Published in Health Care
Mark Gurney discusses the state of venture capital in Michigan during the recent MichBio Expo held in Kalamazoo. Mark Gurney discusses the state of venture capital in Michigan during the recent MichBio Expo held in Kalamazoo. PHOTO: MARK SANCHEZ

REPORTER’S NOTEBOOK: Life sciences firms grapple with finding VC funds, remaining in state

BY Sunday, February 05, 2017 04:42pm

If Mark Gurney can’t find the capital he needs in Michigan, his drug development firm is poised to look for it elsewhere.

Bringing aboard additional out-of-state investors could mean that Tetra Discovery Partners LLC has to move to follow the money, and that’s a decision Gurney is willing to make.

“Our challenge going forward is keeping our company in West Michigan,” Gurney said during a recent panel discussion at the annual MichBio Expo held in Kalamazoo.

His comments provide further voice to an issue facing Michigan-bred life sciences firms that formed years ago, progressed with early-stage venture capital, and now require larger rounds as they move into later stages of development.

While venture capital has made great strides in Michigan over the last decade, companies that need large amounts of capital generally have to go out of state for deep-pocketed investors that can fund later rounds.

That could result in a company having to relocate closer to a lead investor who may not view Michigan as the place to foster the next great innovation in the biotech industry or who still views the Midwest as a flyover region.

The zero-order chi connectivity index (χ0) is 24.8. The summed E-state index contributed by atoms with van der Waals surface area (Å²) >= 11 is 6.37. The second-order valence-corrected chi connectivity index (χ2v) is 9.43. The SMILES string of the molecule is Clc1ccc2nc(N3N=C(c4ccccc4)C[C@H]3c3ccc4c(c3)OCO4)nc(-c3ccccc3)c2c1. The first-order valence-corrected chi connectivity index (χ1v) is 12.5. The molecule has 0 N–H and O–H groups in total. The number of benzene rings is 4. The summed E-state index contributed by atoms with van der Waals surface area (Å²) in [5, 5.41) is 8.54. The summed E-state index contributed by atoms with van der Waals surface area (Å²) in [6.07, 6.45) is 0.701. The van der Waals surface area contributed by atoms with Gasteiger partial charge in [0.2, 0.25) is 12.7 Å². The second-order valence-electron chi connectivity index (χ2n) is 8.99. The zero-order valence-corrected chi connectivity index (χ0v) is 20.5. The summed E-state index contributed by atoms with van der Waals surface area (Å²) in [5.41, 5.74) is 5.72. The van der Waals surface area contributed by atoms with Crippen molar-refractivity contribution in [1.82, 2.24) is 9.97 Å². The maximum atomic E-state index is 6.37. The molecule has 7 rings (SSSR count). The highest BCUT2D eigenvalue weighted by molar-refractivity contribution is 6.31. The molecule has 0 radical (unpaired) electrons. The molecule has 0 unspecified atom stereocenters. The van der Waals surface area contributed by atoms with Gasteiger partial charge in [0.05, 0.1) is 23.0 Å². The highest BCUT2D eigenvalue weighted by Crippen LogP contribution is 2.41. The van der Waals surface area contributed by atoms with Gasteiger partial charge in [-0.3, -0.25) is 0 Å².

Gurney recalled running into that thinking once while sitting at a meeting with partners at a Boston-based venture capital fund.

“One of them turned to me and said, ‘Well, how do you get here?’ I told him I fly,” Gurney said during the MichBio panel discussion, drawing a few laughs from attendees. “There’s unfortunately a large vacuuming sound with the financing on the east or west coasts, and so it’s a challenge. I hope we can stay here. I hope we can find the investors and we can convince them Michigan is the place to be, because we’ll spend their money carefully and we have a high ROI being based here.”

Based in Grand Rapids with lab operations in Kalamazoo, Tetra Discovery Partners is developing a drug to treat Alzheimer’s disease. The company’s compound worked to improve memory loss in healthy subjects involved in an early-stage clinical trial.

Gurney founded Tetra in 2011 and raised $28 million, largely through federal grants from the National Institutes of Health and Small Business Innovation Research program, and $10 million in venture capital investment. Tetra Discovery Partners, which recently moved its Grand Rapids office out of the Smart Zone and into space on Fulton Street, now seeks to raise $30 million in funding to support further clinical trials on its drug compound “to find out if it will really benefit patients,” Gurney said.

“We’re raising money all of the time,” he said.

Part of bringing in more money to back Michigan-based life sciences firms could come from raising the industry’s profile.

Rob DeWit, CEO of MPI Research Inc. in Mattawan, said that even with the strong growth of the life sciences in Michigan over the years, the industry — particularly in West Michigan — still has a lot of work to do to raise its profile.

Michigan has “a lot of very good things” that go on here, and “we’re still horrible at telling people about them,” DeWit said.

“This is a great place to do business,” he said. “We need to continually do everything we can to let people know that there are a lot of good businesses here and (tell them about) the work ethic we’ve learned as we’ve worked more globally over the years. That is a very unusual thing here in West Michigan.

“We are masters at keeping that light hidden. I just don’t understand it. It’s just that general humble part of being in Michigan. We still need to do a much, much better job at drawing attention to what’s available here.” 

Read 2650 times Last modified on Monday, 06 February 2017 09:43